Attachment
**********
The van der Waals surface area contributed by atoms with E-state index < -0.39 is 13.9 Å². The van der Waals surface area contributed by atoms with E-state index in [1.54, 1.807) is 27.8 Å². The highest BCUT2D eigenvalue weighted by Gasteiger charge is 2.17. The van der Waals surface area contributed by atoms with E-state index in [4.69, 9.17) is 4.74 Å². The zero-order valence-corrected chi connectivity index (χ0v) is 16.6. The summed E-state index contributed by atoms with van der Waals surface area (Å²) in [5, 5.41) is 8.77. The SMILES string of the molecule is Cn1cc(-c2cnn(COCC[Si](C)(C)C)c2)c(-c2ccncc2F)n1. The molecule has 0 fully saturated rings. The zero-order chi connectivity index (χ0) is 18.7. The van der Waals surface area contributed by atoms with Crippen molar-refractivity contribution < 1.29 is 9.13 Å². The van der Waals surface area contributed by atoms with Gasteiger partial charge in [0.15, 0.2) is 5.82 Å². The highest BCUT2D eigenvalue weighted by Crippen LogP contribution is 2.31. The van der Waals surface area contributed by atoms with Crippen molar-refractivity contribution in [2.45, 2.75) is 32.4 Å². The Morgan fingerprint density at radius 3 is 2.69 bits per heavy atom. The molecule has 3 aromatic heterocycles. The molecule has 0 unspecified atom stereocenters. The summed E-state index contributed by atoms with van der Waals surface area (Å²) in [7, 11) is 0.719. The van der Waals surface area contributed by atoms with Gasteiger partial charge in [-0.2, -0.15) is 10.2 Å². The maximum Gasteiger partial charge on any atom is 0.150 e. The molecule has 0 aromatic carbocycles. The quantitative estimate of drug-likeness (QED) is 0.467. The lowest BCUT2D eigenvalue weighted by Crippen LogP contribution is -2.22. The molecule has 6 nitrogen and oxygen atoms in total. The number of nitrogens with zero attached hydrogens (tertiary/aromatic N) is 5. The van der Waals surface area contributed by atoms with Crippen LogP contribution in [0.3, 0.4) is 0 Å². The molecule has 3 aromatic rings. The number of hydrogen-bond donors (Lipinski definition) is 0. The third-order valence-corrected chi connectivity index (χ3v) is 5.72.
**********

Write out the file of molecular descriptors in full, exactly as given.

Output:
The van der Waals surface area contributed by atoms with E-state index < -0.39 is 13.9 Å². The van der Waals surface area contributed by atoms with E-state index in [1.54, 1.807) is 27.8 Å². The highest BCUT2D eigenvalue weighted by Gasteiger charge is 2.17. The van der Waals surface area contributed by atoms with E-state index in [4.69, 9.17) is 4.74 Å². The zero-order valence-corrected chi connectivity index (χ0v) is 16.6. The summed E-state index contributed by atoms with van der Waals surface area (Å²) in [5, 5.41) is 8.77. The SMILES string of the molecule is Cn1cc(-c2cnn(COCC[Si](C)(C)C)c2)c(-c2ccncc2F)n1. The molecule has 0 fully saturated rings. The zero-order chi connectivity index (χ0) is 18.7. The van der Waals surface area contributed by atoms with Crippen molar-refractivity contribution < 1.29 is 9.13 Å². The van der Waals surface area contributed by atoms with Gasteiger partial charge in [0.15, 0.2) is 5.82 Å². The highest BCUT2D eigenvalue weighted by Crippen LogP contribution is 2.31. The van der Waals surface area contributed by atoms with Crippen molar-refractivity contribution in [2.45, 2.75) is 32.4 Å². The Morgan fingerprint density at radius 3 is 2.69 bits per heavy atom. The molecule has 3 aromatic heterocycles. The molecule has 0 unspecified atom stereocenters. The summed E-state index contributed by atoms with van der Waals surface area (Å²) in [7, 11) is 0.719. The van der Waals surface area contributed by atoms with Gasteiger partial charge in [-0.2, -0.15) is 10.2 Å². The maximum Gasteiger partial charge on any atom is 0.150 e. The molecule has 0 aromatic carbocycles. The quantitative estimate of drug-likeness (QED) is 0.467. The lowest BCUT2D eigenvalue weighted by Crippen LogP contribution is -2.22. The molecule has 6 nitrogen and oxygen atoms in total. The number of nitrogens with zero attached hydrogens (tertiary/aromatic N) is 5. The van der Waals surface area contributed by atoms with Crippen LogP contribution in [0.3, 0.4) is 0 Å². The molecule has 3 aromatic rings. The number of hydrogen-bond donors (Lipinski definition) is 0. The third-order valence-corrected chi connectivity index (χ3v) is 5.72.